NEW YORK -- One hundred and seventy-three days have passed since the start of the regular season. Entering Tuesday, the Mets had spent 170 of them in sole possession of first place in the National League East. They dipped into second for a single day in April, then another in early September.
Then, Tuesday, they fell into a tie for first with the Braves.
New York’s 6-4 loss to the Marlins at Citi Field, combined with Atlanta’s win over the Nationals, resulted in a situation that seemed unfathomable during the halcyon midsummer days in Queens: the Mets no longer have a hammerlock on the division, nor on the first-round postseason bye that the winner will assuredly receive. The NL East may come down to a three-game series this weekend in Atlanta, assuming Hurricane Ian allows those games to be played.
“I mean, this is fun,” said first baseman Pete Alonso, whose three-run homer gave the Mets temporary life in the fourth inning. “This is really, really fun being in a race like this. Every day is a chance to be great, so tomorrow’s another chance for us to be great. We just want to continue playing the great baseball we’ve been playing all year.”
Although the Mets are on a 101-win pace, they have not collected victories quite as consistently in September. Over the first third of the season, the Mets produced a .648 winning percentage. Over the second third, they posted a .630 mark. Since that time, the Mets have played .596 baseball -- still one of the better rates in the league, but not enough to keep pace with the Braves, who have been Major League Baseball’s best team since Aug. 9.
Atlanta has lost only a dozen games over that stretch, rarely suffering the type of fate the Mets did on Tuesday, when Carlos Carrasco allowed four runs in three innings to take the loss. Although much of the damage came on soft contact and a 339-foot JJ Bleday homer that barely snuck over the right-field fence, it was enough to sink the Mets to their third loss in five games (with the latter two coming against non-contenders). The good vibes from Alonso’s 40th homer lasted only until the fifth inning, when Trevor Williams allowed two additional runs in relief of Carrasco. From there, the comeback stalled.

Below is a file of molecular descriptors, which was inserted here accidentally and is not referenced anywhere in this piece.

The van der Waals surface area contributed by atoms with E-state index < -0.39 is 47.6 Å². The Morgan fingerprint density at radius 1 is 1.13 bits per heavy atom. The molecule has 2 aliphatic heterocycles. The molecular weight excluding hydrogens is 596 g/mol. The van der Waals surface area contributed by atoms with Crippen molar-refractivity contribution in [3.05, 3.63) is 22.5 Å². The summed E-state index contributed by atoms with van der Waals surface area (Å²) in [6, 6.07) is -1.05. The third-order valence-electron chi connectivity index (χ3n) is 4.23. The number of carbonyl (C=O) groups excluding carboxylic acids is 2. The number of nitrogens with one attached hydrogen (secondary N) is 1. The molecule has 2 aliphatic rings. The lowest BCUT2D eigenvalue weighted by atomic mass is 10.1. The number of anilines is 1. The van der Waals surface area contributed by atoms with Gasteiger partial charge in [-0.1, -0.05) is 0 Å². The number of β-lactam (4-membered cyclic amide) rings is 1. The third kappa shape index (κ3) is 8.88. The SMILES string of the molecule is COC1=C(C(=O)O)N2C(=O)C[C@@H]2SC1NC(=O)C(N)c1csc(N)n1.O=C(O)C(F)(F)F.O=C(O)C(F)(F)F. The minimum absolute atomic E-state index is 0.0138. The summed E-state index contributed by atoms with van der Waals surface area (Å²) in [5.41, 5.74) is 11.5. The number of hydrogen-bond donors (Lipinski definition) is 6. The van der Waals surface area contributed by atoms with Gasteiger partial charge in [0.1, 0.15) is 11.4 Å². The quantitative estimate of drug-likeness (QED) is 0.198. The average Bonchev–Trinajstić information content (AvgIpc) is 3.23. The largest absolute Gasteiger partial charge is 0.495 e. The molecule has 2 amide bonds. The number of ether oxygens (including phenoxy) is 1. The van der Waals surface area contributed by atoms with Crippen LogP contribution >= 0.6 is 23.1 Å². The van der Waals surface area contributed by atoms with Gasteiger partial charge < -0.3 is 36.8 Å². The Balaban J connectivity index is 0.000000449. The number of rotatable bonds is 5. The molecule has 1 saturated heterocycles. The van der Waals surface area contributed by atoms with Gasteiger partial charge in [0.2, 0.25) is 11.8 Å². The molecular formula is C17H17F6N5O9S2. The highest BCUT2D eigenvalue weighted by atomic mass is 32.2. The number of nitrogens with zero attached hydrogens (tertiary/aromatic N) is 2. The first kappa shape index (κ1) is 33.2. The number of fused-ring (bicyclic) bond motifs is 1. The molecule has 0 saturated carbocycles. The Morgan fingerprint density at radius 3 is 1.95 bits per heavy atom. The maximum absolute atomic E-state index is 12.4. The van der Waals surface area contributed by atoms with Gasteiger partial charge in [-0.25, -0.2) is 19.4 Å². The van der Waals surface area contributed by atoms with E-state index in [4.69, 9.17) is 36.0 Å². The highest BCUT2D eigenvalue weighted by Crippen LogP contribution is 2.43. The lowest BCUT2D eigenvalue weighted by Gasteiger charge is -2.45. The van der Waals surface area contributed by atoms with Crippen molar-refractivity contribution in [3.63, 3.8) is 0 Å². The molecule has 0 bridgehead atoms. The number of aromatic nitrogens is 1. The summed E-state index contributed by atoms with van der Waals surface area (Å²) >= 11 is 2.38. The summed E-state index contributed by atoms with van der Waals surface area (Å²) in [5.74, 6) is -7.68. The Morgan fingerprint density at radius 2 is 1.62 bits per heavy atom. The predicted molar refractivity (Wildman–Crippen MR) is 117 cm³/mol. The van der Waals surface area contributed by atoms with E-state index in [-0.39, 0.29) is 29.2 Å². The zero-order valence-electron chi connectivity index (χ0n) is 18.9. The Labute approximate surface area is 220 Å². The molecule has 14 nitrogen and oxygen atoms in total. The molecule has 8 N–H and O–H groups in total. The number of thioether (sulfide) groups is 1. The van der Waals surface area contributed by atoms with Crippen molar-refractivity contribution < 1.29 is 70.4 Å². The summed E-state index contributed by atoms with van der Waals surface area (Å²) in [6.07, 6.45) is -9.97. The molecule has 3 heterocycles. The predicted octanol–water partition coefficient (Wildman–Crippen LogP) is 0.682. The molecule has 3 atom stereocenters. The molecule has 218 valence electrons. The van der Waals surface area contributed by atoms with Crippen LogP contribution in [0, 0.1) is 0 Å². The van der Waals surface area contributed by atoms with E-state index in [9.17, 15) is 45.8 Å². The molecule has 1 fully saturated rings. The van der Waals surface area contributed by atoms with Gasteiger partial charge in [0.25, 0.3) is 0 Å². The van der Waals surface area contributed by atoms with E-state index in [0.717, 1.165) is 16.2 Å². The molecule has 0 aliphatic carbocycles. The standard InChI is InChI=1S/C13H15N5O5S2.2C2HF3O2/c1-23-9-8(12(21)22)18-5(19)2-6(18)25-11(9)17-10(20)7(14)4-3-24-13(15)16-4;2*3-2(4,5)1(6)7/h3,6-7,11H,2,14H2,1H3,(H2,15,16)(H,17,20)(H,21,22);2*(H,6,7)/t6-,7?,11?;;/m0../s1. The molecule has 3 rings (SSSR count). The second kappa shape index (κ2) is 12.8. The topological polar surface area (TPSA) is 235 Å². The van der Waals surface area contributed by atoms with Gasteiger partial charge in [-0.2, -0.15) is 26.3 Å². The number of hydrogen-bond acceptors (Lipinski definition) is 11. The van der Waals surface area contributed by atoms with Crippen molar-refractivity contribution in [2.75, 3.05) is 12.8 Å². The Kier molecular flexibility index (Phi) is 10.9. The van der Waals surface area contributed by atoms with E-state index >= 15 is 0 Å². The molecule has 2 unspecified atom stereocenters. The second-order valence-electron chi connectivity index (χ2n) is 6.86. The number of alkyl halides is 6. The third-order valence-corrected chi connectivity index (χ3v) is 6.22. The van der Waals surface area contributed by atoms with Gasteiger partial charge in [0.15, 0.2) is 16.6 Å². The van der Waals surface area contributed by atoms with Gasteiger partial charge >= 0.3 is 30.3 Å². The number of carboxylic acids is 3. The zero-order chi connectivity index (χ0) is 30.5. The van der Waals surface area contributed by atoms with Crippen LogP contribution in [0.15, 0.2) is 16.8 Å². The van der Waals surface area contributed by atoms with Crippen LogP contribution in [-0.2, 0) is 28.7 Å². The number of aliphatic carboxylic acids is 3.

In isolation, the defeat wasn’t enough to doom the Mets’ season, but it did ratchet up the challenge of their final seven games. For now, the Mets remain in control of their own destiny, provided they win at least a single game in Atlanta this weekend. (They hold a tiebreaker against the Braves by virtue of beating them nine times in 16 tries so far, so they only need to win one of their three remaining head-to-head games to retain that tiebreaker for the rest of the season. Unlike in years past, there will be no Game 163.)
“The biggest thing is if we win, that really takes care of ourselves,” Alonso said. “It really doesn’t matter what they do.”
There is, of course, significant incentive for the Mets to win the division. Doing so would allow them to skip straight to the NL Division Series, bypassing a potentially difficult matchup against a team such as the Padres, Phillies or Brewers in a best-of-three Wild Card Series. It would also allow them to avoid the juggernaut Dodgers until it comes time to play for the pennant.
But the Mets are also wary of looking too far in front of them. As talk of weather patterns in Georgia dominated the pregame hours at Citi Field, manager Buck Showalter continually steered the conversation back to the present day, the present time, the present situation. What mattered in the moment, Showalter said, was taking care of business against Pablo López and the Marlins.
New York’s inability to do so not only resulted in a loss, but offered Atlanta increased hope in the NL East.
The Mets chose instead to focus on the fact that the race is far from over.
“If you’d have asked me in February, who knows?” Showalter said of being tied with the Braves with seven games to go. “Some people might have taken you up on that. Our guys have worked hard to create an opportunity.”